Lawrence Lessig speaks on future of law in cyberspace

“To help us engage these questions, perhaps no one is better than Lawrence Lessig,” said Professor of Jurisprudence and Political Science Austin Sarat.

Admitting that “It’s my nature to be pessimistic and negative,” Lessig foresaw the future Internet as heavily regulated. While the original Internet was a flexible space that welcomed anonymity and innovation, corporations are reengineering the architecture of the information superhighway with the help of strict intellectual property laws, Lessig said. According to Lessig, the next generation Internet will be much more restrictive than its predecessor.


“At the core of the Internet is a design principle. It directs how intelligence is to be ordered,” Lessig said. “It’s called the ‘end-to-end’ principle. It places intelligence in applications and keeps networks simple. [The Internet’s creators] designed it to mature in any way users wanted.”

Because the Internet “became incapable of discriminating between different applications and content,” it was a difficult space to regulate, Lessig said. This allowed users to provide and access whatever content they wanted to, regardless of what anyone else thought about their material. Once people started taking advantage of the Internet’s freedom, they began to change its architecture. “The architectural principle guaranteed that the network could not discriminate against any kind of innovation,” said Lessig.

When AT&T was developing their own Internet-like network, they wanted to exclude content they did not like, according to Lessig. “It was to be a smart network. They had the power to decide which innovations could run on their network and which could be prohibited,” said Lessig, who added that he feared tomorrow’s Internet will take this direction. “The Internet embraced the opposite constitutional value. The Internet was architected so the controls would be in the ends. There were not gatekeepers or bottlenecks.”

Lessig said that U.S. government has pursued a philosophy of “wait and see before regulation” in regard to the Internet. At present, Lessig said, the government’s non-interventionist stance is quickly leading to the destruction of the old Internet by corporate America. “There has been a move to redesign the space, to take control where the original architecture disabled control,” said Lessig.

The Next Generation Internet

To explain how users’ content could be restricted on the Internet, Lessig analyzed four ways methods of constraint.

The first, law, is used by government to limit actions that people could otherwise perform.

“You’re not permitted to travel more than 65 miles per hour. The constraint is imposed by law, not physics,” Lessig said. “These constraints are conducted through the self-conscious actors of courts and legislatures.”

He cited the recent Napster case and the heightened use of intellectual property law to keep content off the internet as evidence of a move towards regulation.

Internalized norms are also used by people to constrain the actions of others. A man, for example, would probably not show up to a talk in a dress because he is bound by societal norms, Lessig said.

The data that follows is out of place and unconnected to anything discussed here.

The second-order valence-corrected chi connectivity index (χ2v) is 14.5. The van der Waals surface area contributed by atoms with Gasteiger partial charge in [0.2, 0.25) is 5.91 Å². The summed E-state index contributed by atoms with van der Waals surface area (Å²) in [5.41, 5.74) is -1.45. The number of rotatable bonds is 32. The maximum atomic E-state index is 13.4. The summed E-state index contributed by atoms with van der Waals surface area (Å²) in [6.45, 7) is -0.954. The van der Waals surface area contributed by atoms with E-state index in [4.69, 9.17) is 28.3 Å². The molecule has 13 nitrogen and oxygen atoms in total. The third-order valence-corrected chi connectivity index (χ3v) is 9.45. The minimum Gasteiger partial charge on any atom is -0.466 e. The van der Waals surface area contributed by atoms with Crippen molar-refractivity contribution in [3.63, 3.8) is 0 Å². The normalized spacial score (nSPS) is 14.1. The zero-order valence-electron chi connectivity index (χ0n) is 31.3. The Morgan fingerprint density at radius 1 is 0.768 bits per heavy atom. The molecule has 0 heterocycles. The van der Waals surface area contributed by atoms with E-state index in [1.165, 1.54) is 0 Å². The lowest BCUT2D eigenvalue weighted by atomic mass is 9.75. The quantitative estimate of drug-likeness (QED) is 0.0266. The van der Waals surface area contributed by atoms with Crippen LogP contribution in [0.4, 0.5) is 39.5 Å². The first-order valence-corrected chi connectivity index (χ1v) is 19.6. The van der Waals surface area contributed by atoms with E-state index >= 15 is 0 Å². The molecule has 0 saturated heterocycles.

The third constraint he listed was the market, which limits people’s purchasing power.

Lessig said that the fourth constraint, architecture, is the most powerful. “Architecture constrains unconditionally, while these human constraints don’t,” he said. “Like the market, these [architectural] constraints are in real time. We don’t live life like Road Runner, racing off a cliff and discovering the law of gravity. The constraints of architecture require no human intervention.”

Lessig said that the companies building the next generation Internet are doing everything they can to change the Internet’s architecture to prevent anonymity and innovation. Government has aided big business in its quest to tailor the Internet’s architecture to their specifications, Lessig said. “It is the old protecting itself against the new using a very old way; using the power of the state,” Lessig said. “The freedom the Internet created did not come from any law. It came from an architecture that disabled certain concentrations of power.”

In the future, Lessig said, companies would be controlling content more and more and making it increasingly difficult for individuals to choose their own content. A corporate-created, corporate-centric architecture will determine what is allowed on the Internet, according to Lessig.

Changing the Internet’s architecture and returning it to a public space will not be easy, Lessig said. He said that America Online’s chatrooms allow only 23 people at a time just so that individuals will not be able to organize to lobby for changes in its architecture.

Lessig joked, “If you want to create a revolution online, you could be like Paul Revere and go from chatroom to chatroom.”

Lessig favored government intervention to prevent the Internet’s architecture from being controlled by business interests. If law does not regulate the Internet, Lessig feared that nothing would. “Here, in the domain of cyberspace, we clearly find the world as it is, even if this is a world others have made. Clearly, if any space is socially constructed, cyberspace is,” he said.

Though people have the ability to dictate the Internet’s architecture, they are not interested in doing so, Lessig said. “There will be three percent, always, of people who resist, but the ordinary user will comply.”

If Lessig’s projections hold true, copyrighted content in the form of movies, digital music and other entertainment that can now be found on the Internet will not be accessible to anyone, even those few who use a non-standard architecture.